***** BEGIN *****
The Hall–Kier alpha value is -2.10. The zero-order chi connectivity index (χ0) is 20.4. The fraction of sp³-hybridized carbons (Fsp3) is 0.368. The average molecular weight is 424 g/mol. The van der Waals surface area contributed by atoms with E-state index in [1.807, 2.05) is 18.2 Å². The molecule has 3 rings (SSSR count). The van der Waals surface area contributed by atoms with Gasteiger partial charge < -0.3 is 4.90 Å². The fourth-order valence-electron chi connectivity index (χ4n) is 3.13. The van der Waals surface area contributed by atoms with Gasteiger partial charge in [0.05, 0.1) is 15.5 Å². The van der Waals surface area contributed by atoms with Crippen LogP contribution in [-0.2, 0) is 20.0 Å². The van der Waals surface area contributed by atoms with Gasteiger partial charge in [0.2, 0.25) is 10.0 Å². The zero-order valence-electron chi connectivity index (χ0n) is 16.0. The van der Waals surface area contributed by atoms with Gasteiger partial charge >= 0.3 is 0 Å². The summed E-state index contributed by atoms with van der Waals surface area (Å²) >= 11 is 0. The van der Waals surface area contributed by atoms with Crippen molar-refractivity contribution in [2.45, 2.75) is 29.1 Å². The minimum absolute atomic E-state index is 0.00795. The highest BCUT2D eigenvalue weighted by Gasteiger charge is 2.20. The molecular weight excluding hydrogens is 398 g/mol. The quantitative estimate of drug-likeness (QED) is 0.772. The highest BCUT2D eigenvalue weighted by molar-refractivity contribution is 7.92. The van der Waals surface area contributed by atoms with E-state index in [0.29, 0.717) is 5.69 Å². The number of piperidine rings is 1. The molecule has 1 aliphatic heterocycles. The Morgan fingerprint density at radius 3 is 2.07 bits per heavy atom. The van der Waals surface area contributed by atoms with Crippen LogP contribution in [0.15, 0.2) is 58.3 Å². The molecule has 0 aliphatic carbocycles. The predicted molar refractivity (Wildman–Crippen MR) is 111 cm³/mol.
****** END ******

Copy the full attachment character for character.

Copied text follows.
The Hall–Kier alpha value is -2.10. The zero-order chi connectivity index (χ0) is 20.4. The fraction of sp³-hybridized carbons (Fsp3) is 0.368. The average molecular weight is 424 g/mol. The van der Waals surface area contributed by atoms with E-state index in [1.807, 2.05) is 18.2 Å². The molecule has 3 rings (SSSR count). The van der Waals surface area contributed by atoms with Gasteiger partial charge < -0.3 is 4.90 Å². The fourth-order valence-electron chi connectivity index (χ4n) is 3.13. The van der Waals surface area contributed by atoms with Gasteiger partial charge in [0.05, 0.1) is 15.5 Å². The van der Waals surface area contributed by atoms with Crippen LogP contribution in [-0.2, 0) is 20.0 Å². The van der Waals surface area contributed by atoms with Gasteiger partial charge in [0.2, 0.25) is 10.0 Å². The zero-order valence-electron chi connectivity index (χ0n) is 16.0. The van der Waals surface area contributed by atoms with Gasteiger partial charge >= 0.3 is 0 Å². The summed E-state index contributed by atoms with van der Waals surface area (Å²) >= 11 is 0. The van der Waals surface area contributed by atoms with Crippen molar-refractivity contribution in [2.45, 2.75) is 29.1 Å². The minimum absolute atomic E-state index is 0.00795. The highest BCUT2D eigenvalue weighted by Gasteiger charge is 2.20. The molecular weight excluding hydrogens is 398 g/mol. The quantitative estimate of drug-likeness (QED) is 0.772. The highest BCUT2D eigenvalue weighted by molar-refractivity contribution is 7.92. The van der Waals surface area contributed by atoms with E-state index in [0.29, 0.717) is 5.69 Å². The number of piperidine rings is 1. The molecule has 1 aliphatic heterocycles. The Morgan fingerprint density at radius 3 is 2.07 bits per heavy atom. The van der Waals surface area contributed by atoms with Crippen LogP contribution in [0.15, 0.2) is 58.3 Å². The molecule has 0 aliphatic carbocycles. The predicted molar refractivity (Wildman–Crippen MR) is 111 cm³/mol.